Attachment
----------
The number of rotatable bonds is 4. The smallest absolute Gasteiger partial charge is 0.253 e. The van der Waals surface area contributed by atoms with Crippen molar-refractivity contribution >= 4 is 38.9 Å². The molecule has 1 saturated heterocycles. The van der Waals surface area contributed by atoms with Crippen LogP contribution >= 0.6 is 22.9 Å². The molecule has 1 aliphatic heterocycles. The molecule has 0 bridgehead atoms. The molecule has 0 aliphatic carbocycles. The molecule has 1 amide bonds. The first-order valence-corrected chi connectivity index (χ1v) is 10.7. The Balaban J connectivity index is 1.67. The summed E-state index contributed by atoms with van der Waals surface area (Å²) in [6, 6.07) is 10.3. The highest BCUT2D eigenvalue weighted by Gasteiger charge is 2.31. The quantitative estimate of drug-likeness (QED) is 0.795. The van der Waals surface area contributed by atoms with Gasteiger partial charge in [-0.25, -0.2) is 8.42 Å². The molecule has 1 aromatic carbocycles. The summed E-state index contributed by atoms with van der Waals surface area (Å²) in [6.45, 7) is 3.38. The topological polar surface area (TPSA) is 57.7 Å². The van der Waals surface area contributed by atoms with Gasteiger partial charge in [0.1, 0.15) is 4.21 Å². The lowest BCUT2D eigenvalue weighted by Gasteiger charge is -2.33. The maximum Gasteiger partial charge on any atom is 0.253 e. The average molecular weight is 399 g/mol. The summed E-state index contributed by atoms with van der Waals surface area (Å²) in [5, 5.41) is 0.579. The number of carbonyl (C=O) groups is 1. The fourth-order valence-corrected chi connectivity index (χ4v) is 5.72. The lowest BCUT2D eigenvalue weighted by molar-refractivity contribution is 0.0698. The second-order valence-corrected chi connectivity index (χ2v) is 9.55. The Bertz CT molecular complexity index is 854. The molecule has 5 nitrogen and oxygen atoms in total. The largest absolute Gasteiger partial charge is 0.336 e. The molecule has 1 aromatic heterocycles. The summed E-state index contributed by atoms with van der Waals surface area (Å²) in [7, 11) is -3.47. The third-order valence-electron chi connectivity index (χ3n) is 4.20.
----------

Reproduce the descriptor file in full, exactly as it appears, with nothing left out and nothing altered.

The number of rotatable bonds is 4. The smallest absolute Gasteiger partial charge is 0.253 e. The van der Waals surface area contributed by atoms with Crippen molar-refractivity contribution >= 4 is 38.9 Å². The molecule has 1 saturated heterocycles. The van der Waals surface area contributed by atoms with Crippen LogP contribution >= 0.6 is 22.9 Å². The molecule has 1 aliphatic heterocycles. The molecule has 0 bridgehead atoms. The molecule has 0 aliphatic carbocycles. The molecule has 1 amide bonds. The first-order valence-corrected chi connectivity index (χ1v) is 10.7. The Balaban J connectivity index is 1.67. The summed E-state index contributed by atoms with van der Waals surface area (Å²) in [6, 6.07) is 10.3. The highest BCUT2D eigenvalue weighted by Gasteiger charge is 2.31. The quantitative estimate of drug-likeness (QED) is 0.795. The van der Waals surface area contributed by atoms with Gasteiger partial charge in [-0.25, -0.2) is 8.42 Å². The molecule has 1 aromatic carbocycles. The summed E-state index contributed by atoms with van der Waals surface area (Å²) in [6.45, 7) is 3.38. The topological polar surface area (TPSA) is 57.7 Å². The van der Waals surface area contributed by atoms with Gasteiger partial charge in [0.1, 0.15) is 4.21 Å². The lowest BCUT2D eigenvalue weighted by Gasteiger charge is -2.33. The maximum Gasteiger partial charge on any atom is 0.253 e. The average molecular weight is 399 g/mol. The summed E-state index contributed by atoms with van der Waals surface area (Å²) in [5, 5.41) is 0.579. The number of carbonyl (C=O) groups is 1. The fourth-order valence-corrected chi connectivity index (χ4v) is 5.72. The lowest BCUT2D eigenvalue weighted by molar-refractivity contribution is 0.0698. The second-order valence-corrected chi connectivity index (χ2v) is 9.55. The Bertz CT molecular complexity index is 854. The molecule has 5 nitrogen and oxygen atoms in total. The largest absolute Gasteiger partial charge is 0.336 e. The molecule has 1 aromatic heterocycles. The summed E-state index contributed by atoms with van der Waals surface area (Å²) in [7, 11) is -3.47. The third-order valence-electron chi connectivity index (χ3n) is 4.20.